Strict or coddling? Neither is great for kids during divorce

Parenting issues often come up during divorces, because children are often struggling to understand what's happening and how to cope. During a divorce, parents usually take one of two stances.

One is to coddle their children, hoping that being overly attentive and giving their children all they need will take away the pain or frustration of the situation. Another is the complete opposite. It's an authoritarian approach in which the parents believe their children should "get on with it" and move forward, just like they are.

Kids can adapt to divorce if parents help them adjust

As a parent who has a goal of making divorce as comfortable as possible for your child, you may have started looking into others' stories or tips for how to help your child get through this. The trouble with that is that there's a high likelihood that you've seen some of the worst outcomes and worst situations that could take place.

Looking at the cases that have gone wrong and the children who have suffered is hurtful, and it can make it hard for you to deal with the situation. Fortunately, most children do adapt to divorce well, and, as long as you're trying to reduce conflict, grow up with good coping skills.

The holiday season could lead to more divorce filings

The holiday season can be difficult and stressful, and for some people, it can lead to problems in their marriages. This is why people frequently choose to move forward with divorce at some point during the holiday season. In fact, there is an increase of divorce filings this time of year, and you may be at a point where you think this is a beneficial course of action for you as well.

Some people may experience a significant amount of pressure during the holidays. There are presents to buy and events to attend, and this can add even more strain to a relationship that is already having trouble. Financial troubles can also be more prominent this time of year. You are probably aware that money and disagreements over finances is one of the leading causes of divorce.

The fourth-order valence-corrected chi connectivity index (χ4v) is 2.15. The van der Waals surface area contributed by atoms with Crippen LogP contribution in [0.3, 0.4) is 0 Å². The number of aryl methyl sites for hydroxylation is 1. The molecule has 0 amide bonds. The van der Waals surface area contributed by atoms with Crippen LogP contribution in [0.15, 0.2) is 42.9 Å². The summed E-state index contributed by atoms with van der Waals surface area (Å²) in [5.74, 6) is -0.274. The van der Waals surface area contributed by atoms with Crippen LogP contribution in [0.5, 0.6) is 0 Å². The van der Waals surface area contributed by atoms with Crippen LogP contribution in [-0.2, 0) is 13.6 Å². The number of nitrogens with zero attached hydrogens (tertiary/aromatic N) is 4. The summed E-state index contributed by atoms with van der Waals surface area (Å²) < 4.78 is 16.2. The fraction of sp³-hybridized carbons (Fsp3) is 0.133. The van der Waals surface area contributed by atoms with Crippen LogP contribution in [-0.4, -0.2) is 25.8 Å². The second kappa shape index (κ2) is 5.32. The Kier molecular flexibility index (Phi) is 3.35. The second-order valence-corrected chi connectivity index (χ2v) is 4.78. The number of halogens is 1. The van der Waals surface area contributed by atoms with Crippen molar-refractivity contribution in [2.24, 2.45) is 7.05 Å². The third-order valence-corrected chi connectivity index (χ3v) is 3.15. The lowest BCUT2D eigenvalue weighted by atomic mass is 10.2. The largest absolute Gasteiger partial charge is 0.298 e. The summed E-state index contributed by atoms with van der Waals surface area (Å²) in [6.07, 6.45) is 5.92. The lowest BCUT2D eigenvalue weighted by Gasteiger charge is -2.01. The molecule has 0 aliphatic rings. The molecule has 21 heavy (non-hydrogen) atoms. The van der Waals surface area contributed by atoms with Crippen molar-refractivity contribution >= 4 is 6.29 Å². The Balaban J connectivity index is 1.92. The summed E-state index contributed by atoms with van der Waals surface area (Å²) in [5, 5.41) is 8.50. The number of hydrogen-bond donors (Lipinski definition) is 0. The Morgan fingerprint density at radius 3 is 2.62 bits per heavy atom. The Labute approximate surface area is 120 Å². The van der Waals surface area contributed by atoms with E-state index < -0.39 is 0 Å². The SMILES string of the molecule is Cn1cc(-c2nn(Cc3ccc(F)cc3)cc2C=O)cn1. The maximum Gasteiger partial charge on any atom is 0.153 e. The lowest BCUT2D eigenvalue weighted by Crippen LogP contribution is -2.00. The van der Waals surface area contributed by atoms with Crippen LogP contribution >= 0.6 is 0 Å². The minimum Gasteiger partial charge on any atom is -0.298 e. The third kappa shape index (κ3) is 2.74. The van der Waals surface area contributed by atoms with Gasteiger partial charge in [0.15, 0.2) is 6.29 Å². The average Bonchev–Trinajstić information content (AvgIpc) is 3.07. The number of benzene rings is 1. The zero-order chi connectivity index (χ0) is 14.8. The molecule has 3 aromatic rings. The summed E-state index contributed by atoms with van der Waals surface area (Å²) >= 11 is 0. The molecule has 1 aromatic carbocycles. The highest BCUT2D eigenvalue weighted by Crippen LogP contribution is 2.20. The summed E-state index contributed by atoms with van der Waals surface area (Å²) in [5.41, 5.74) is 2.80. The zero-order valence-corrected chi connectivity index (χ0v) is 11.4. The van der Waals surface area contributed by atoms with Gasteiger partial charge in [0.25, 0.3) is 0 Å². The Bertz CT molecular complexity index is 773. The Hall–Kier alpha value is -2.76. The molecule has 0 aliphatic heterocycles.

Are you a snowplow parent?

There is a new kind of parenting trend that has made waves; it's called snowplow parenting, and it's something that you and your spouse may be accused of if you can't let your child handle any kind of obstacles on their own.

A snowplow parent is one who removes all obstacles from their child's path. The parent does this out of love, hoping to prevent their child from suffering through discomfort. The parent intervenes, which, at the time, may be of benefit by resolving problems without the child going through a conflict. Later on, though, the child may struggle with knowing how to cope with conflict or obstacles, so this parenting style can truly hinder their development.

What should you remember about divorcing with children?

As a married couple, you and your spouse simply did not work well together. You had different ideas about how to raise your children, when to spend and save money and your roles in the household. As a result, you've both decided to get a divorce.

While your divorce is amicable, you know that it can have a negative impact on your children. That's why it's smart to think about how your actions will affect them before you decide on the steps to take next.